WILLIAM SHAKSPEARE was born at Stratford-upon-Avon, in Warwickshire, on the 23d day of April, 1564. Of the rank of his family it is not easy to form an opinion. Mr. Rowe says, that by the register and certain public writings relating to Stratford, it appears that his ancestors were “ of good tigure and fashion” in that town, and are mentioned as " gentlemen," an epithet which was certainly more determinate then than at present, when it has become an unlimited phrase of courtesy. His father, John Shakspeare, was a considerable dealer in wool, and had been an officer and bailiff (pro bably high-bailiff or mayor) of the body corporate of Stratford. He held also the office of justice of the peace, and at one time, it is said, possessed lands and tenendents to the amount of five hundred pounds, the reward of his grandfather's faithful and approved services to king Henry the Seventh. This, however, has been asserted upon very doubtful authority. Mr. Malone thinks “ it is higbly probable that he distinguished himself in Bosworth Field on the side of king Henry, and that he was rewarded for his military services by the bounty of that parsimonious prince, though not with a grant of lands. No such graut appears in the chapel of the Rolls, from the beginning to the end of Henry's reign." But whatever may have been bris former wealth, it appears to have been greatly reduced in the latter part of his life, as we find, from the books of the corporation, that in 1579 he was excused the trifling weekly tax of four-pence levied on all the alderen ; and that in 1586 another alderman was appointed in his room, in consequence of his declining to attend on the business of that office. It is even said by Aubrey', a man sufficiently accurate in facts, although credulous in superstitious narratives and traditions, that he followed for some time the occupation of a butcher, which Mr. Malone thinks not inconsistent with probability. It must have been, however, at this time, no inconsiderable addition to his difficulties that he had a family of ten children. His wife was the daughter and heiress of Robert Arden of Wellingcote, in the county of Warwick, who is styled, "a gentleman of worship.” The family of Arden is tery ancient, Robert Arden of Bromich, esq. being in the list of the gentry of this county,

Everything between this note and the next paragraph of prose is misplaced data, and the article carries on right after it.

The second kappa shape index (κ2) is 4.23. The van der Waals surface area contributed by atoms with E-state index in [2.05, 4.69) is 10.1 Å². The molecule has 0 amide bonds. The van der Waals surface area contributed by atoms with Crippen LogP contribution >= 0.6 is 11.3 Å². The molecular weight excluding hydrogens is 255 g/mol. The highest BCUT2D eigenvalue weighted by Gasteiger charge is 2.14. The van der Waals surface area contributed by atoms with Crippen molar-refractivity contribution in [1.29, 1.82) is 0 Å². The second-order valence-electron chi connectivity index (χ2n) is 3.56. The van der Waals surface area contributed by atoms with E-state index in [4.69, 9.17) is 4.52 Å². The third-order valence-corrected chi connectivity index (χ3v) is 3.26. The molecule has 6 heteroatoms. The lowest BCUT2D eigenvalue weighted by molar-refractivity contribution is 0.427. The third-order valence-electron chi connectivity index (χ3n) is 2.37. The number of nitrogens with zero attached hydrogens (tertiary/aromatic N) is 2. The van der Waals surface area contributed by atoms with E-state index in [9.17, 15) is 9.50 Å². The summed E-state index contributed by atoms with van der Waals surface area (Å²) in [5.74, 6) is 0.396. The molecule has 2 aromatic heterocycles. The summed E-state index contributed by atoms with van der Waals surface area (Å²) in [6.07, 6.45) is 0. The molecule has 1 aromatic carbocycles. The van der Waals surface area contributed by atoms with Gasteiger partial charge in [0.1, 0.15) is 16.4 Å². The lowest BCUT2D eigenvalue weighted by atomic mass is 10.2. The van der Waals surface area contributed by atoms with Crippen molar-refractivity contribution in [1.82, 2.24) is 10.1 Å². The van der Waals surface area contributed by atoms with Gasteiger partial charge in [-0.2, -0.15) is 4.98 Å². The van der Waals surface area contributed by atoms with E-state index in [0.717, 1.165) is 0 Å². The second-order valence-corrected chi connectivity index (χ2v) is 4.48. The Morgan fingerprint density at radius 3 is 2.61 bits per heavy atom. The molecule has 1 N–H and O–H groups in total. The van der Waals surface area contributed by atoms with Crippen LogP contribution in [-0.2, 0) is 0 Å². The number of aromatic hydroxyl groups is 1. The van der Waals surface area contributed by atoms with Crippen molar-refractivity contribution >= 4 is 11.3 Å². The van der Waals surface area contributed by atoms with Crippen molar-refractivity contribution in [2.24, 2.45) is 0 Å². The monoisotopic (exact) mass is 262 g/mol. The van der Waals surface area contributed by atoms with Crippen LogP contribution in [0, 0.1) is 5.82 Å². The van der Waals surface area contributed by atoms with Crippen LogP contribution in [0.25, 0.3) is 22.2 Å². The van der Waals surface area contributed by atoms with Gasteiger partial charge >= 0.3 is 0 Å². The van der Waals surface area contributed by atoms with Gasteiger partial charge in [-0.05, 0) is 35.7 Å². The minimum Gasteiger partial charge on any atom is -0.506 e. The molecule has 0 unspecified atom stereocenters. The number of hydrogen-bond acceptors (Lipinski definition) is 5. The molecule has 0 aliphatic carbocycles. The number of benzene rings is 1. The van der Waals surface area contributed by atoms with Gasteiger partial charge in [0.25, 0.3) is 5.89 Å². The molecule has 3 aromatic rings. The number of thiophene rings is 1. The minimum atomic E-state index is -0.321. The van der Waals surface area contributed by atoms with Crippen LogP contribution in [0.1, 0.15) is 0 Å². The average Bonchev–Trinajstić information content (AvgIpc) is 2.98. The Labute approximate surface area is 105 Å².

' MSS. Aubrey, Mus. Ashmol. Oxon, examined by Mr. Malone.